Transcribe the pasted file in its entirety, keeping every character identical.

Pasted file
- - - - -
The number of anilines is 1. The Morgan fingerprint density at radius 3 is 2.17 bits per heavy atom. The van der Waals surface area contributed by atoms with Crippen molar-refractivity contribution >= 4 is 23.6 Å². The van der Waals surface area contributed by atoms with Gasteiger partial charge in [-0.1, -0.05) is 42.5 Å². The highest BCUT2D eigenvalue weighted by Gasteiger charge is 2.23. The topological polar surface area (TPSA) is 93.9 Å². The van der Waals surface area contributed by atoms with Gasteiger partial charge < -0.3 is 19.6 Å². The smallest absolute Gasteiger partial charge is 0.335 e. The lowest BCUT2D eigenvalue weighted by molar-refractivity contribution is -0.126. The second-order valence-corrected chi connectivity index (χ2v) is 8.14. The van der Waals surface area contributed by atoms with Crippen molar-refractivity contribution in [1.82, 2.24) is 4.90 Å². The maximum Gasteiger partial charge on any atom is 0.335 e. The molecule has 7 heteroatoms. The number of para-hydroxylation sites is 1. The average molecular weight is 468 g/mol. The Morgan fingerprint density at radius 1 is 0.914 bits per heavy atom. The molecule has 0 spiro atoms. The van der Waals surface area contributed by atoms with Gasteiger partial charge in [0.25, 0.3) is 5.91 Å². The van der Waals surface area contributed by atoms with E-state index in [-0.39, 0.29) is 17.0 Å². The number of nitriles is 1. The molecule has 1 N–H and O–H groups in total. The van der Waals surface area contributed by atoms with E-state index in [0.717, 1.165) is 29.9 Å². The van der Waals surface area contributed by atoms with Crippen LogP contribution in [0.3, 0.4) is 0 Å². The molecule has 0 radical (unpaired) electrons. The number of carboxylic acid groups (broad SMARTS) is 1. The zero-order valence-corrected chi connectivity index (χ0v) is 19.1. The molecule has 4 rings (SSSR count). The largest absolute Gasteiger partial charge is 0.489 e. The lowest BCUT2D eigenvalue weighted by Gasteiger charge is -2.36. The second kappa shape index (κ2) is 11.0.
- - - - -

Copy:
The number of anilines is 1. The Morgan fingerprint density at radius 3 is 2.17 bits per heavy atom. The van der Waals surface area contributed by atoms with Crippen molar-refractivity contribution >= 4 is 23.6 Å². The van der Waals surface area contributed by atoms with Gasteiger partial charge in [-0.1, -0.05) is 42.5 Å². The highest BCUT2D eigenvalue weighted by Gasteiger charge is 2.23. The topological polar surface area (TPSA) is 93.9 Å². The van der Waals surface area contributed by atoms with Gasteiger partial charge < -0.3 is 19.6 Å². The smallest absolute Gasteiger partial charge is 0.335 e. The lowest BCUT2D eigenvalue weighted by molar-refractivity contribution is -0.126. The second-order valence-corrected chi connectivity index (χ2v) is 8.14. The van der Waals surface area contributed by atoms with Crippen molar-refractivity contribution in [1.82, 2.24) is 4.90 Å². The maximum Gasteiger partial charge on any atom is 0.335 e. The molecule has 7 heteroatoms. The number of para-hydroxylation sites is 1. The average molecular weight is 468 g/mol. The Morgan fingerprint density at radius 1 is 0.914 bits per heavy atom. The molecule has 0 spiro atoms. The van der Waals surface area contributed by atoms with Gasteiger partial charge in [0.25, 0.3) is 5.91 Å². The van der Waals surface area contributed by atoms with E-state index in [-0.39, 0.29) is 17.0 Å². The number of nitriles is 1. The molecule has 1 N–H and O–H groups in total. The van der Waals surface area contributed by atoms with E-state index in [0.717, 1.165) is 29.9 Å². The van der Waals surface area contributed by atoms with Crippen LogP contribution in [0.3, 0.4) is 0 Å². The molecule has 0 radical (unpaired) electrons. The number of carboxylic acid groups (broad SMARTS) is 1. The zero-order valence-corrected chi connectivity index (χ0v) is 19.1. The molecule has 4 rings (SSSR count). The largest absolute Gasteiger partial charge is 0.489 e. The lowest BCUT2D eigenvalue weighted by Gasteiger charge is -2.36. The second kappa shape index (κ2) is 11.0.